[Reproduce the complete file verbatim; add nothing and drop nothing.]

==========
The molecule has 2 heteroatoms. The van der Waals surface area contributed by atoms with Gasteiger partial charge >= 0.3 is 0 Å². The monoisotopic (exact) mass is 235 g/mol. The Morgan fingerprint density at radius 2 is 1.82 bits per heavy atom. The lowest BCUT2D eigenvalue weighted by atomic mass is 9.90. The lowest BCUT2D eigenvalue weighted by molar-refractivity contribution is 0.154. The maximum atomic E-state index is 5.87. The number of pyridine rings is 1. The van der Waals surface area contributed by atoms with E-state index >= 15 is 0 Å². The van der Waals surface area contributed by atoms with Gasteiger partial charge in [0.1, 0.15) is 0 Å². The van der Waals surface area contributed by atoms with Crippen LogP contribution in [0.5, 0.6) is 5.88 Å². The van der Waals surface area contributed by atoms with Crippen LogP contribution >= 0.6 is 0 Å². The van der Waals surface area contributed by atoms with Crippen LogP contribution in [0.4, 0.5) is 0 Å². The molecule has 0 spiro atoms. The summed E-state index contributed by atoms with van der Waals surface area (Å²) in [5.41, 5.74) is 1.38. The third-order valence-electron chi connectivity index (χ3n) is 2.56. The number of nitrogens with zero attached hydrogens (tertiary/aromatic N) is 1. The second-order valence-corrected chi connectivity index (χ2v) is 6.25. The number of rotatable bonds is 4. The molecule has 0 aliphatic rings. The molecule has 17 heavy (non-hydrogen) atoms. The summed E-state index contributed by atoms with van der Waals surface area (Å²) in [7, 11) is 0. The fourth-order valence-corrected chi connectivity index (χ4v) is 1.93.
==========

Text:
The molecule has 2 heteroatoms. The van der Waals surface area contributed by atoms with Gasteiger partial charge >= 0.3 is 0 Å². The monoisotopic (exact) mass is 235 g/mol. The Morgan fingerprint density at radius 2 is 1.82 bits per heavy atom. The lowest BCUT2D eigenvalue weighted by atomic mass is 9.90. The lowest BCUT2D eigenvalue weighted by molar-refractivity contribution is 0.154. The maximum atomic E-state index is 5.87. The number of pyridine rings is 1. The van der Waals surface area contributed by atoms with E-state index >= 15 is 0 Å². The van der Waals surface area contributed by atoms with Gasteiger partial charge in [0.1, 0.15) is 0 Å². The van der Waals surface area contributed by atoms with Crippen LogP contribution in [0.5, 0.6) is 5.88 Å². The van der Waals surface area contributed by atoms with Crippen LogP contribution >= 0.6 is 0 Å². The van der Waals surface area contributed by atoms with Crippen LogP contribution in [0.4, 0.5) is 0 Å². The molecule has 0 spiro atoms. The summed E-state index contributed by atoms with van der Waals surface area (Å²) in [5.41, 5.74) is 1.38. The third-order valence-electron chi connectivity index (χ3n) is 2.56. The number of nitrogens with zero attached hydrogens (tertiary/aromatic N) is 1. The second-order valence-corrected chi connectivity index (χ2v) is 6.25. The number of rotatable bonds is 4. The molecule has 0 aliphatic rings. The molecule has 17 heavy (non-hydrogen) atoms. The summed E-state index contributed by atoms with van der Waals surface area (Å²) in [7, 11) is 0. The fourth-order valence-corrected chi connectivity index (χ4v) is 1.93.